Brixton Police Station

The inquest into Sean Rigg’s death had brought out some more of the details, and its verdict 3 weeks earlier had ‘concluded that the police had used “unsuitable and unnecessary force” on Rigg, that officers failed to uphold his basic rights and that the failings of the police “more than minimally” contributed to his death‘.

Three police officers had clearly committed perjury in their evidence to the inquest and were arrested in 2013. One was cleared by the IPCC and in 2014 the Crown Prosecution Service announced it would not bring criminal charges despite what appeared to most people compelling evidence. Later the Rigg family campaign forced the CPS to review that decision and one officer was charged, and the case was brought. Inexplicably the jury decided to acquit him.

The inquest verdict also led to the setting up of an external review of the IPCC investigation, which gave an extremely damning verdict on there total failure to properly investigate the events. It and other investigations into the IPCC led to this being replaced in 2018 by the Independent Office for Police Conduct. It will surprise no-one if that is also replaced in a few years time.

After the memorial meeting around 200 of those present marched behind the Sean Rigg Campaign banner from the town hall to Brixton Police Station, where flowers were laid at the memorial tree outside, candles lit and a minute’s silence held for Sean Rigg and other victims of police violence.

Samantha Rigg and Mona Donle then took a formal complaint into the police station about the police assault two days earlier and were followed in by a crowd, packing out the small lobby. Police made a copy of the complaint and gave them a signed and dated copy. They asked to see the officer in charge, and after a few minutes he came to a side door and answered what questions he could about the arrest.

There still, 14 years on from his death, despite the huge fight by his family, has been no justice over the death of Sean RIgg. Nor for the families of others who have died in police custody, prisons etc.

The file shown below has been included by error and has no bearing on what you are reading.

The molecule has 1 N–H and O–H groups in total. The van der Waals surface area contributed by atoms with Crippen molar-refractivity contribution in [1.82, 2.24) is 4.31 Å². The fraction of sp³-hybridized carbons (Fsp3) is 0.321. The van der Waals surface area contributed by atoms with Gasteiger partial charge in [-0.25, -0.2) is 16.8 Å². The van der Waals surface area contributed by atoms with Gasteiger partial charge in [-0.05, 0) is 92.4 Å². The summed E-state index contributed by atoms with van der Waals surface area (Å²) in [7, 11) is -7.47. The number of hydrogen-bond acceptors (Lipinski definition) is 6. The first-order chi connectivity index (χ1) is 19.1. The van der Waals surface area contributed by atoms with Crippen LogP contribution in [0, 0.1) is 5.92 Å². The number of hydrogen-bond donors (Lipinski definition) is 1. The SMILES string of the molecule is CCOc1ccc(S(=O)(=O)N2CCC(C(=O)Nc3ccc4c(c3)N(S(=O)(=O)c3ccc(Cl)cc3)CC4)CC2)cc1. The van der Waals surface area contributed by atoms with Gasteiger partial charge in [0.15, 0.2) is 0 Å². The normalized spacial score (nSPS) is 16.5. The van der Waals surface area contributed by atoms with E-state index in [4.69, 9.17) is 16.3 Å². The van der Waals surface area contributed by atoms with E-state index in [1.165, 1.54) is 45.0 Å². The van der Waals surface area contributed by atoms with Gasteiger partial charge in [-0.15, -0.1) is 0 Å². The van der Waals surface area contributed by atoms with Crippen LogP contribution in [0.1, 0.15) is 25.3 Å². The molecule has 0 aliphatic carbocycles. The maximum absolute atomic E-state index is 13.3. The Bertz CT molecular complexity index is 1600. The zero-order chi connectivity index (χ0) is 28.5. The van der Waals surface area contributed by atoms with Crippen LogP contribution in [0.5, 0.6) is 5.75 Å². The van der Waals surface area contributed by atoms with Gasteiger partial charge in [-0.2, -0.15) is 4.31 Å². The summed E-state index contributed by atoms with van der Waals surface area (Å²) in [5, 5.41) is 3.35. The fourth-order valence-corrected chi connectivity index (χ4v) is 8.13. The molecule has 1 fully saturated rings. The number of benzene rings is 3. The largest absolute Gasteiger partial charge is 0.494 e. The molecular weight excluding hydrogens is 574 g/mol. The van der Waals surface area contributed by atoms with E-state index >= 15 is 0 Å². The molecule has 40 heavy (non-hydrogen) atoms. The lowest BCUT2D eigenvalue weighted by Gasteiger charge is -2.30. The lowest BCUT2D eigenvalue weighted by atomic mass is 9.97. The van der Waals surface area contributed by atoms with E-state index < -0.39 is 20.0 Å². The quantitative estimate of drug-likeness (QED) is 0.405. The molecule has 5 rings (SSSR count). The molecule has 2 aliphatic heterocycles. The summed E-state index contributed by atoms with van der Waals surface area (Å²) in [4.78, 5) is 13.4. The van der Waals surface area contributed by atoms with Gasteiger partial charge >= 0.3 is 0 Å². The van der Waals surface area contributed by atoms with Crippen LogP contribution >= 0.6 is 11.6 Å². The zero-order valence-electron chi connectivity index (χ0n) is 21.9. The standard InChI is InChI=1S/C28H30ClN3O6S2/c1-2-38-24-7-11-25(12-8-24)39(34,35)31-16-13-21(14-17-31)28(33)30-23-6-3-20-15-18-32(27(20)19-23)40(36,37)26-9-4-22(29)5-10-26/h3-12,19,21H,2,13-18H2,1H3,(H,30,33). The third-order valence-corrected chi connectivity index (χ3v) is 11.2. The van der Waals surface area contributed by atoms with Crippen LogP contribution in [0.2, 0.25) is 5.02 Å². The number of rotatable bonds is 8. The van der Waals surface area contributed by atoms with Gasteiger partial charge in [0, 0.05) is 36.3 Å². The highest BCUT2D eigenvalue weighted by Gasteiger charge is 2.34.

No Justice, No Peace.

Sean Rigg Memorial – 4 Years

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Guantanamo, Firefighters, Advocacy, RMT & Lambeth Cuts

Friday, February 25th, 2022

Guantanamo, Firefighters, Advocacy, RMT & Lambeth Cuts. Wednesday 25th February 2015 was a busy day for protests in London, and I photographed five events.

Free Shaker Aamer at Parliament

The Free Shaker Aamer campaign protested for 4 hours at Parliament calling for the urgent release of London resident Shaker Aamer from Guantanamo, where he had been held for over 13 years and regularly tortured. Of course I didn’t stay with them that long – there aren’t really that many ways to photograph a fairly small group in orange jumpsuits – but it meant they were still there when I arrived over three hours after their protest began.

Usually their protests are at lunchtime, but because they had stayed longer I was able to photograph their weekly protest at around 3.30pm on my way to an event outside Downing St. They continued these protests while parliament was sitting until Shaker was released towards the end of 2015.

Striking Firefighters block traffic

Firefighters came out of their rally in Central Hall and blocked the road in front of Parliament. I don’t think the police tried to move their fellow public servants, who had a large black balloon with the message ‘FBU – WE RESCUE PEOPLE, NOT BANKS! STOP THE CUTS’ as well as several banners.